Rhythm is a key element to ‘Emberdawn’. This is largely determined by the direction of the riffs, as is the tempo. This allows the drums to take their own journey. They will sometimes link up with the guitars to emphasise their percussive tendencies, sometimes the drums will peal away from the other instruments with unexpected fills and breakdowns. The riffs will announce the end of one passage and the beginning of the next. The drums taken on their own are tight and engaging, but they exist to serve the course set by the guitars, and offer a subtle balance of technical competency whilst granting the music space to breath. A subtle layer of depth that would be hard to achieve with a drummer preoccupied with showcasing their skillset over servicing the compositions.

As frantic as this music is, it slows down at the midpoint with centrepiece Kolossos Pt. I and II. This is an eerie ambient passage that feeds into a perfectly poised instrumental piece. Similar flares are used sparingly throughout the album, cleanly sung chants, acoustic guitars, scant keyboards. These surface level textures are applied at key turning points within the album that signal the next movement.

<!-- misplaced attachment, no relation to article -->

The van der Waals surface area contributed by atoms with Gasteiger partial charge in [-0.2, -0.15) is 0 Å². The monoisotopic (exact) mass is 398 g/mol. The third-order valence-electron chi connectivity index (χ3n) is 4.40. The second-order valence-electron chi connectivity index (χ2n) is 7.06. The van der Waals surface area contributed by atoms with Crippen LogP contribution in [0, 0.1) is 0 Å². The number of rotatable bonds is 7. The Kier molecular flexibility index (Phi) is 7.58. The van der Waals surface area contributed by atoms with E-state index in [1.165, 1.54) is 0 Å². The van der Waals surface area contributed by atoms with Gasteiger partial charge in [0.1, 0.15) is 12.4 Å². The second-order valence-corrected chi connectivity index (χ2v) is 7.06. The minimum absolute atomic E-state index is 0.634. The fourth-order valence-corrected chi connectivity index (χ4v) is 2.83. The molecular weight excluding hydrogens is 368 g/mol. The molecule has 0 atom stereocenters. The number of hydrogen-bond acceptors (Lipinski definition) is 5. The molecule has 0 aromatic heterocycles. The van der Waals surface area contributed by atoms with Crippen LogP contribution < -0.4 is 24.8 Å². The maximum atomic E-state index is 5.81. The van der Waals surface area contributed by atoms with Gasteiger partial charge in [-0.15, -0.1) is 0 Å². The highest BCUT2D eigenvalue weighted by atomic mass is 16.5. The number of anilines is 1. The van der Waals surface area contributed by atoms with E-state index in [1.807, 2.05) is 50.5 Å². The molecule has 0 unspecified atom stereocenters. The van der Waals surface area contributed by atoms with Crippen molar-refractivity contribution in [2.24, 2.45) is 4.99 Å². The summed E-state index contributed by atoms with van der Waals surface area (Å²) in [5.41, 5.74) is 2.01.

Many of these musical components are fairly common to extreme metal. So what makes ‘Emberdawn’ so successful where others would fail? The answer lies in the amount of care Mefitis have taken to place these riffs within a larger structure. One can admire each one for its novelty, its precision, the complexity behind its construction. But this is to admire one brick in a vast and intricate structure. And this is ultimately the difference between ‘Emberdawn’ and an album that uses similar techniques but ends up being a random directionless mess. If things continue on their present course, this is a contender for album of the year.

Originally published at Hate Meditations